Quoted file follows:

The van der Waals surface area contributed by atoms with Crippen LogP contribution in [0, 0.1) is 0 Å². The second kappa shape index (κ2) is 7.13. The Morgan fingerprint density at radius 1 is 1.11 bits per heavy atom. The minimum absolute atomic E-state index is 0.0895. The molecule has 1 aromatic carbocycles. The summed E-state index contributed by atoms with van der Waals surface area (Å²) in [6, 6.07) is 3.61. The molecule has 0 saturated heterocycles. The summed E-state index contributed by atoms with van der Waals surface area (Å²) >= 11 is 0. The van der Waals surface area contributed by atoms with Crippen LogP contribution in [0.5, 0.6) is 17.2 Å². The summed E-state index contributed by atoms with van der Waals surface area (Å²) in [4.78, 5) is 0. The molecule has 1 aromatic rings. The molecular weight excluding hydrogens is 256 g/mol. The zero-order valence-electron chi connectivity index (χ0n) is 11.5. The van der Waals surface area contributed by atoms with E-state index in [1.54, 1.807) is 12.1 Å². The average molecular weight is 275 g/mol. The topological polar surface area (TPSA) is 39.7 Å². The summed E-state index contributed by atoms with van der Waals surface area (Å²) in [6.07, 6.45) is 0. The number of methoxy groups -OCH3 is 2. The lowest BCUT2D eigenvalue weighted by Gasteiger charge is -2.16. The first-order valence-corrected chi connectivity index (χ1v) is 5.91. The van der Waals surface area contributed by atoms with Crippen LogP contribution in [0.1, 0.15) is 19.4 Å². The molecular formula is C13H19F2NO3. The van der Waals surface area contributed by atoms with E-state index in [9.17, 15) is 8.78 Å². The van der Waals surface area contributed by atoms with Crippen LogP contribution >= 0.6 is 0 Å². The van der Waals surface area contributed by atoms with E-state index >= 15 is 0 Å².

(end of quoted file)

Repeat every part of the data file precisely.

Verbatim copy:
The van der Waals surface area contributed by atoms with Crippen LogP contribution in [0, 0.1) is 0 Å². The second kappa shape index (κ2) is 7.13. The Morgan fingerprint density at radius 1 is 1.11 bits per heavy atom. The minimum absolute atomic E-state index is 0.0895. The molecule has 1 aromatic carbocycles. The summed E-state index contributed by atoms with van der Waals surface area (Å²) in [6, 6.07) is 3.61. The molecule has 0 saturated heterocycles. The summed E-state index contributed by atoms with van der Waals surface area (Å²) >= 11 is 0. The van der Waals surface area contributed by atoms with Crippen LogP contribution in [0.5, 0.6) is 17.2 Å². The summed E-state index contributed by atoms with van der Waals surface area (Å²) in [4.78, 5) is 0. The molecule has 1 aromatic rings. The molecular weight excluding hydrogens is 256 g/mol. The zero-order valence-electron chi connectivity index (χ0n) is 11.5. The van der Waals surface area contributed by atoms with E-state index in [1.54, 1.807) is 12.1 Å². The average molecular weight is 275 g/mol. The topological polar surface area (TPSA) is 39.7 Å². The summed E-state index contributed by atoms with van der Waals surface area (Å²) in [6.07, 6.45) is 0. The number of methoxy groups -OCH3 is 2. The lowest BCUT2D eigenvalue weighted by Gasteiger charge is -2.16. The first-order valence-corrected chi connectivity index (χ1v) is 5.91. The van der Waals surface area contributed by atoms with Crippen LogP contribution in [0.1, 0.15) is 19.4 Å². The molecular formula is C13H19F2NO3. The van der Waals surface area contributed by atoms with E-state index in [9.17, 15) is 8.78 Å². The van der Waals surface area contributed by atoms with Crippen LogP contribution >= 0.6 is 0 Å². The van der Waals surface area contributed by atoms with E-state index >= 15 is 0 Å².